4-632 To General of the Army Dwight D. Eisenhower, December 30, 1944

Publisher: The Johns Hopkins University Press
Date: December 30, 1944

Subject: World War II

To General of the Army Dwight D. Eisenhower

December 30, 1944 [Radio No. W-84337.] Washington, D.C.

Top Secret

For Eisenhower’s eyes only from Marshall.

I am violating somewhat my own orders to the staff here in bringing up some question with you while you are in the turmoil of this German offensive. However, as you seem to be succeeding and my guess is that you will without much delay seize the offensive yourself, I feel free to make these comments:

They may or may not have brought to your attention articles in certain London papers proposing a British Deputy Commander for all your ground forces and implying that you have undertaken too much of a task yourself. My feeling is this: under no circumstances make any concessions of any kind whatsoever. You not only have our complete confidence but there would be a terrific resentment in this country following such action. I am not assuming that you had in mind such a concession. I just wish you to be certain of our attitude on this side. You are doing a grand job and go on and give them hell.1

Document Copy Text Source: George C. Marshall Papers, Pentagon Office Collection, Selected Materials, George C. Marshall Research Library, Lexington, Virginia.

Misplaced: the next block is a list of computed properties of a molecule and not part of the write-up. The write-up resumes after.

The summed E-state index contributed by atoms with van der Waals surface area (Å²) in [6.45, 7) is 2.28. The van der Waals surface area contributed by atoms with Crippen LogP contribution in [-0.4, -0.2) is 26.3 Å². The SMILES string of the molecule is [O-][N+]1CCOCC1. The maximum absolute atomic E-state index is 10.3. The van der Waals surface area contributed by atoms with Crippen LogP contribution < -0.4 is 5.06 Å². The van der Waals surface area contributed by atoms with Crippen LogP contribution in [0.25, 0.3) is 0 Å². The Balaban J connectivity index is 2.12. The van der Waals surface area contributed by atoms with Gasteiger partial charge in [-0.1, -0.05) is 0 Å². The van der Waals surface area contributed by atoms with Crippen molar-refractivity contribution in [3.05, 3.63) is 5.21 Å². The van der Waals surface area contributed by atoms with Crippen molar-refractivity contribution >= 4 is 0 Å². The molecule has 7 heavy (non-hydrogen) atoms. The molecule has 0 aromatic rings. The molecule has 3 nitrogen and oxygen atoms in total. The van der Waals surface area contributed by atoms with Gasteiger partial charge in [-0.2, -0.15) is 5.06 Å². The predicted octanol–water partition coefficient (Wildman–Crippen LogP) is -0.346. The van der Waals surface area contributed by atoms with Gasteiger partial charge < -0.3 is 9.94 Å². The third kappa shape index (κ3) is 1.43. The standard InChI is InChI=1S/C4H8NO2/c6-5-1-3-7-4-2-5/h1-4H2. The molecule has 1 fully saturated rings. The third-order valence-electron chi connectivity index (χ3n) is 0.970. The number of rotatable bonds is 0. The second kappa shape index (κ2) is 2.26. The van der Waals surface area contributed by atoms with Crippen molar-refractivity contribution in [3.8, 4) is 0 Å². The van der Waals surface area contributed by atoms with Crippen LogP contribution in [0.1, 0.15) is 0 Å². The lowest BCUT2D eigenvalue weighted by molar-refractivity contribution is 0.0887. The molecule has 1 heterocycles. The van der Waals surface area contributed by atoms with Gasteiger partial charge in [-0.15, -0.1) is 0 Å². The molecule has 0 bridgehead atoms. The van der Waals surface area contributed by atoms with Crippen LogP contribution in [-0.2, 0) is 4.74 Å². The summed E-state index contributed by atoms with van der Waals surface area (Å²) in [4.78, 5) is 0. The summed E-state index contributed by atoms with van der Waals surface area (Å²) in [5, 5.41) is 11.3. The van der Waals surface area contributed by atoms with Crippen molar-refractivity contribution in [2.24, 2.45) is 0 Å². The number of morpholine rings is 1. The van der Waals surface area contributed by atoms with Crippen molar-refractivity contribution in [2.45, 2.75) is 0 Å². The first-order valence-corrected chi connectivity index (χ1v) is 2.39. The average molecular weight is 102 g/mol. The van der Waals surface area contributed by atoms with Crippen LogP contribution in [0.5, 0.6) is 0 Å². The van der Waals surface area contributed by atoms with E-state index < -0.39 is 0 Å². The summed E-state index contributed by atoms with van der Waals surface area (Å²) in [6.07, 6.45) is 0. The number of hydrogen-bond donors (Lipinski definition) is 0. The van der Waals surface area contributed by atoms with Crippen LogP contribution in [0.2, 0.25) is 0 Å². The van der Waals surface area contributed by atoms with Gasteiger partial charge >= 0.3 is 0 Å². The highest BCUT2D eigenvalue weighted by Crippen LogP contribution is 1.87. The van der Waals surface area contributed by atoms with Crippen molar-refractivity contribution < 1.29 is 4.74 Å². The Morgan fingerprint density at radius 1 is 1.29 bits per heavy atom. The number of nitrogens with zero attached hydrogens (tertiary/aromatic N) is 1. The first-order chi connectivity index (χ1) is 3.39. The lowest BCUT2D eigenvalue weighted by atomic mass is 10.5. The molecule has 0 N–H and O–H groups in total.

Document Format: Typed radio message.

1. On the British press’s criticism of Eisenhower and assertions that operational command should revert to Montgomery, and American press’s reaction to this, see Bryant, Triumph in the West, p. 280, and Papers of DDE, 4: 2391. Montgomery had been outspoken in his belief that Eisenhower’s overall strategy was flawed; for example, see his comments to Marshall on October 8 in editorial note #4-542 Papers of George Catlett Marshall [4: 624]. Montgomery considered the German Ardennes offensive proof of the correctness of his views. But he also knew the gist of Marshall’s message printed above and how “het up” Eisenhower was about the command issue, so he decided to “pipe down.” (Montgomery, Memoirs, pp. 282, 284, 286.) Eisenhower replied to Marshall on January 1: “You need have no fear as to my contemplating the establishment of a ground deputy.” (Papers of DDE, 4: 2390.)

Recommended Citation: ThePapers of George Catlett Marshall, ed.Larry I. Bland and Sharon Ritenour Stevens(Lexington, Va.: The George C. Marshall Foundation, 1981- ). Electronic version based on The Papers of George Catlett Marshall, vol. 4, “Aggressive and Determined Leadership,” June 1, 1943-December 31, 1944 (Baltimore and London: The Johns Hopkins University Press, 1996), pp. 720-721.

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Holding ID: 4-632

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